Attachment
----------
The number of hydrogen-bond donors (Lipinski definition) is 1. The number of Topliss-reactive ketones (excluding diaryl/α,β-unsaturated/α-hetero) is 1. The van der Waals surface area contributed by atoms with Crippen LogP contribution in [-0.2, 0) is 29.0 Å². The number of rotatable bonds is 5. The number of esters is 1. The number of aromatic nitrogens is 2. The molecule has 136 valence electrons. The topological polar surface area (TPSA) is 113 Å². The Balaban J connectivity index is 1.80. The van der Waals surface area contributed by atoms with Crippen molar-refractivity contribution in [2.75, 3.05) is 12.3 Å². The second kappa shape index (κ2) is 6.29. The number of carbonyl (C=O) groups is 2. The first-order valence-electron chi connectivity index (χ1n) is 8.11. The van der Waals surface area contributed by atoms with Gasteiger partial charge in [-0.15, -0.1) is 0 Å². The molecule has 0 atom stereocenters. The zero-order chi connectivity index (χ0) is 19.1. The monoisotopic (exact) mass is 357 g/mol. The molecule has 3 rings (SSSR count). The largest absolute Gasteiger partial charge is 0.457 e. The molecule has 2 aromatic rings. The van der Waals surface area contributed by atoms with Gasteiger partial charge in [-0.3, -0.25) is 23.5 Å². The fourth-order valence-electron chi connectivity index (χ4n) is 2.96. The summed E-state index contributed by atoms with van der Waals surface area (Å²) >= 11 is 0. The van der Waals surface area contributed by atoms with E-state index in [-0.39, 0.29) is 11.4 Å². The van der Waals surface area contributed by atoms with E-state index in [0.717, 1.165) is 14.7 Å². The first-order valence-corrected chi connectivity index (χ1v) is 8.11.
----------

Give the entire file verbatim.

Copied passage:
The number of hydrogen-bond donors (Lipinski definition) is 1. The number of Topliss-reactive ketones (excluding diaryl/α,β-unsaturated/α-hetero) is 1. The van der Waals surface area contributed by atoms with Crippen LogP contribution in [-0.2, 0) is 29.0 Å². The number of rotatable bonds is 5. The number of esters is 1. The number of aromatic nitrogens is 2. The molecule has 136 valence electrons. The topological polar surface area (TPSA) is 113 Å². The Balaban J connectivity index is 1.80. The van der Waals surface area contributed by atoms with Crippen molar-refractivity contribution in [2.75, 3.05) is 12.3 Å². The second kappa shape index (κ2) is 6.29. The number of carbonyl (C=O) groups is 2. The first-order valence-electron chi connectivity index (χ1n) is 8.11. The van der Waals surface area contributed by atoms with Gasteiger partial charge in [-0.15, -0.1) is 0 Å². The molecule has 0 atom stereocenters. The zero-order chi connectivity index (χ0) is 19.1. The monoisotopic (exact) mass is 357 g/mol. The molecule has 3 rings (SSSR count). The largest absolute Gasteiger partial charge is 0.457 e. The molecule has 2 aromatic rings. The van der Waals surface area contributed by atoms with Gasteiger partial charge in [-0.3, -0.25) is 23.5 Å². The fourth-order valence-electron chi connectivity index (χ4n) is 2.96. The summed E-state index contributed by atoms with van der Waals surface area (Å²) >= 11 is 0. The van der Waals surface area contributed by atoms with E-state index in [-0.39, 0.29) is 11.4 Å². The van der Waals surface area contributed by atoms with E-state index in [0.717, 1.165) is 14.7 Å². The first-order valence-corrected chi connectivity index (χ1v) is 8.11.